They are now linked together in my memory, one, a great creative writer I never met, and the other an economist and statesman who became a mentor for myself and for generations of business and economics students
Pratchett in the sky over India
I was introduced to the inspired fantasy world of Terry Pratchett many years ago by John Arnold when he shared his travel reading with me during a visit to meet business graduates in New Delhi. He had taken with him one of the early Discworld books.
John, himself a distinguished economist, could well have had something else in his carry-on bag written by our mutual colleague Douglas Hague. If he had, it is little surprise he had decided to fill a gap in my cultural rather than my economic knowledge.
Terry Pratchett’s creativity
I immediately became one of Terry Pratchett’s countless admirers. I remain richly entertained by the unique style of humour to be found in his books. He would have been an excellent subject for a deeper study of artistic creativity. Maybe, one day…
His Discworld characters rightly earned mention in his obituaries. Death, of course, gently mocked as a not totally grim reaper; Granny Weatherfax the grumpy no-nonsense witch, and a host of others.
Terry Pratchett retained his glorious humour as his terminal illness prepared him for his personal encounter with death (and with Death). He chose to tweet: Just think of it as leaving early to avoid the rush.
Sir Douglas Hague
My memories of Douglas Hague are more direct, a result of a considerable number of years during which we were colleagues at Manchester Business School. The excellent obituary in The Times prompted me to offer a letter which may or may not be published in its columns.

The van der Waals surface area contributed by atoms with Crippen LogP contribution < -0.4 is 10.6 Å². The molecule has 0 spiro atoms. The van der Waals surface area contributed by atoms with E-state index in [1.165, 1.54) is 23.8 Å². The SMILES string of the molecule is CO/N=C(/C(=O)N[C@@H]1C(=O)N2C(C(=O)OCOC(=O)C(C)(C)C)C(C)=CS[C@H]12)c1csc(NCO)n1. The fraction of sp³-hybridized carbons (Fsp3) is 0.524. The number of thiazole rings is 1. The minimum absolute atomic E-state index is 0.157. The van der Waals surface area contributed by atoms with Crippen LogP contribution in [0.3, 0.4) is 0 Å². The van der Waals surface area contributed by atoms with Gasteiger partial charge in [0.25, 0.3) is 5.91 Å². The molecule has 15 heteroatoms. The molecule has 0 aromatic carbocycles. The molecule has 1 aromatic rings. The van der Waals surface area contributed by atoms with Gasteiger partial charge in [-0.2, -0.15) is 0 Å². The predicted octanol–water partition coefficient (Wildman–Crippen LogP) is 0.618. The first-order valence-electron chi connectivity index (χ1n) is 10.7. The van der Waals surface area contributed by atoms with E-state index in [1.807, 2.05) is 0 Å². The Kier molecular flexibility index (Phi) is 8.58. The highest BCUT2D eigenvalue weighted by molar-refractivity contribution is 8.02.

Letter to The Times
Correction to Obituary of Sir Douglas Hague
Your careful and warm obituary to Sir Douglas Hague today [Thursday, March 12th, 2015] noted he founded The Manchester Business School. That is accurate to the extent that he was among a small influential group of ‘founding fathers’ whose numbers included Professor Grigor McClelland, the first Director of the School.
Might I add a personal note? Despite his economic and political achievements, Douglas was remarkably approachable by colleagues and students. As a junior research fellow, I once asked him in some trepidation whether he would review the latest heavyweight economics volume by Sir Nicholas Kalder for an internal networking broadsheet. He agreed without hesitation and met his deadline, although he could have placed his sparkling review in any of the leading scholarly journals.
He was sometimes teased for his unconditional admiration of, and frequent references to ‘Margaret’ in his lectures at Manchester. His loyalty survived an unfortunate remark of his which made the headlines and which appeared to challenge Mrs Thatcher’s housing policy. Unfortunately, his own formal position as economic adviser to the Iron Lady did not survive the remark.
Tudor Rickards, Professor Emeritus
The University of Manchester
Terry Pratchett’s Discworld Gods from Wikipedia; Image of Douglas Hague from a Margaret Thatcher memorial collection via The Said Business School, Oxford.